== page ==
A jot a day: second week edition – Tuesday, October 24, 2023

A jot a day: second week edition – Tuesday, October 24, 2023

Reminder: I have been writing a blog post every day since last Monday just to get back into a daily writing practice. If you look back through my posts I am a bit of a sporadic blogger so I wanted to try and be more consistent (*cough* like I was on Livejournal pre-2008). I am also writing every day this week and at the end of the week I will see how I feel about continuing to post. It’s a random hodge podge so as I tell my kids: you get what you get and you don’t get upset.

Links du jour
This senior sold his home due to interest rate hikes. Now, he can’t find an affordable rental. What on god’s green earth…? Who has a mortgage on a house they’ve owned since 1991 that costs $2600 a month? That means he has a mortgage around $375000 at 7% (or $415000 at 6%) when the average house price in Calgary was around $100 000 in 1991. He probably should have considered a roommate and/or a part-time job a lot sooner rather than hastily sell his house and then try to figure it out.

These articles always find these random people who if you drill deep into it their stories don’t add up. I suspect there is probably a lot more going on here that rising rates exacerbated, not caused.

• UGH. We get these all of the time because we are in a mid-century built neighbourhood with a lot of elderly people who these predators target. Cash for houses.

• No one wants to wor…oh wait…*checks notes*… to become a manager anymore.

20 Best Canadian Horror Movies of all time. (gift article)

Rant: working for money vs. found money

I have been re-watching Golden Girls lately with The Youngest. In one episode, Rose inherits a pig named Baby from her uncle. Of course, the other women don’t want Baby to live with them until they learn that Baby comes with $100 000 (appx $271 000 in today’s money) that Rose agrees to split with them.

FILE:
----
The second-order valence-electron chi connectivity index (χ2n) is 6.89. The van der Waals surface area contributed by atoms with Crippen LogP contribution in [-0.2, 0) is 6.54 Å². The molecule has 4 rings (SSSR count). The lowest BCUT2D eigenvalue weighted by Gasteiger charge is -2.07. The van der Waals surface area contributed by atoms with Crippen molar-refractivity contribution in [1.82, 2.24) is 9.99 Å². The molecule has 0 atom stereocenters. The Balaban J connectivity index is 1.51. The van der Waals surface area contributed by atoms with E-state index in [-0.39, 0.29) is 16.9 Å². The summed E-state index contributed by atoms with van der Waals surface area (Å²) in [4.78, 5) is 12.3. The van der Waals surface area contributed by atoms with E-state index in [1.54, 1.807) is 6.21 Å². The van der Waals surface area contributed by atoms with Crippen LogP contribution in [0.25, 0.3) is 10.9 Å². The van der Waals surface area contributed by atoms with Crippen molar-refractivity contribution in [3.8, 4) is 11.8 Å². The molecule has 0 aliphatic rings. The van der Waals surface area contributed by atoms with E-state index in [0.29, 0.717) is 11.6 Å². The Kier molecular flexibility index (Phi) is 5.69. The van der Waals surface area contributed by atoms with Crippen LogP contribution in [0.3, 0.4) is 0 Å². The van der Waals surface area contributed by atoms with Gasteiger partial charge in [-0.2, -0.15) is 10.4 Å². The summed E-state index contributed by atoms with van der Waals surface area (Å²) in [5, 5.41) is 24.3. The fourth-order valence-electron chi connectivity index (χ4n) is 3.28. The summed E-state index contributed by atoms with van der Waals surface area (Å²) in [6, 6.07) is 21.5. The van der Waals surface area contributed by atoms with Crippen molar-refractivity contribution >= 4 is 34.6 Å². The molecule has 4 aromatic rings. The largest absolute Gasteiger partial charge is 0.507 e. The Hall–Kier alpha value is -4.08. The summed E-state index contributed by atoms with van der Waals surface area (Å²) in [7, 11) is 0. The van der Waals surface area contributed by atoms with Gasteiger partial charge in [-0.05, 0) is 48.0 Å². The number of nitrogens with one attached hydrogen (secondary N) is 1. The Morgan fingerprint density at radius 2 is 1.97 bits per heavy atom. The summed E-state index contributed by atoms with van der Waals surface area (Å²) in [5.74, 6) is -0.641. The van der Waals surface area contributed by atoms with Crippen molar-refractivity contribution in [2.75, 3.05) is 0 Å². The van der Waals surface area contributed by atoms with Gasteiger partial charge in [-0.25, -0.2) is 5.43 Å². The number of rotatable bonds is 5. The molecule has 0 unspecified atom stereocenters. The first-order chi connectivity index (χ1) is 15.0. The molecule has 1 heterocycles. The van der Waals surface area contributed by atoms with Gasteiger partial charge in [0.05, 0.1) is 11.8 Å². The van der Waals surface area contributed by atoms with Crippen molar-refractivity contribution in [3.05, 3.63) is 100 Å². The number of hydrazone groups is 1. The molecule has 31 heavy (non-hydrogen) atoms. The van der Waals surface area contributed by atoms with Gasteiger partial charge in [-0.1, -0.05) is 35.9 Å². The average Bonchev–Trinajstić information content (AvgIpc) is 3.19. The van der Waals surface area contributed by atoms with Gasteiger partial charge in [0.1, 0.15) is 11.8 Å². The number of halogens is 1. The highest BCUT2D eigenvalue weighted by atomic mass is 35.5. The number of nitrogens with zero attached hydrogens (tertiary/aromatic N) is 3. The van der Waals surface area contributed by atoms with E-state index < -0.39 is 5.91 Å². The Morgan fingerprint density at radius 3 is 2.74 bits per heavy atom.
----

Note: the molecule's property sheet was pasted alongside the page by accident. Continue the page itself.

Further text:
The other girls go wild with shopping and Blanche buys a luxury car. Of course, Rose thinks Baby is homesick and ends up sending him home…where he promptly dies and her other relative collects the money. Dorothy says at one point, “I can’t believe we went all crazy buying things we didn’t even need!”

This is the nature of spending money without having to work for it.

I experienced a similar scenario in my 20s when a friend and I found $200 outside on the ground as we left a theatre. Since it was really late at night we headed to the late-night pharmacy and bought a bunch of makeup and other junk we didn’t need. What was absolutely bonkers is that we were poor students at the time! We were living on peanuts and we could have totally saved that cash for something worthwhile. But we didn’t: it was burning a hole in our pockets, as the old adage says.

I posted last week about Morgan Housel’s piece which had a great section on quick money:

I love the idea that the speed in which you made your wealth is the half-life for how fast you can lose it. Double your money in a year? Don’t be surprised when you lose half of it just as quickly. Blitzscaling? Blitz failing.

Two things happen with quick, fragile wealth.

One is that money that comes easily tends to be spent easily. When money comes quickly, the emotional cost of blowing it on something frivolous is low. You are only careful with something when it’s dear to you. Spending quick money that you didn’t invest much time or energy into earning can feel like the equivalent of a one-night stand: impulsive and prone to regret. Old money wants a tax shelter, new money wants a Lambo.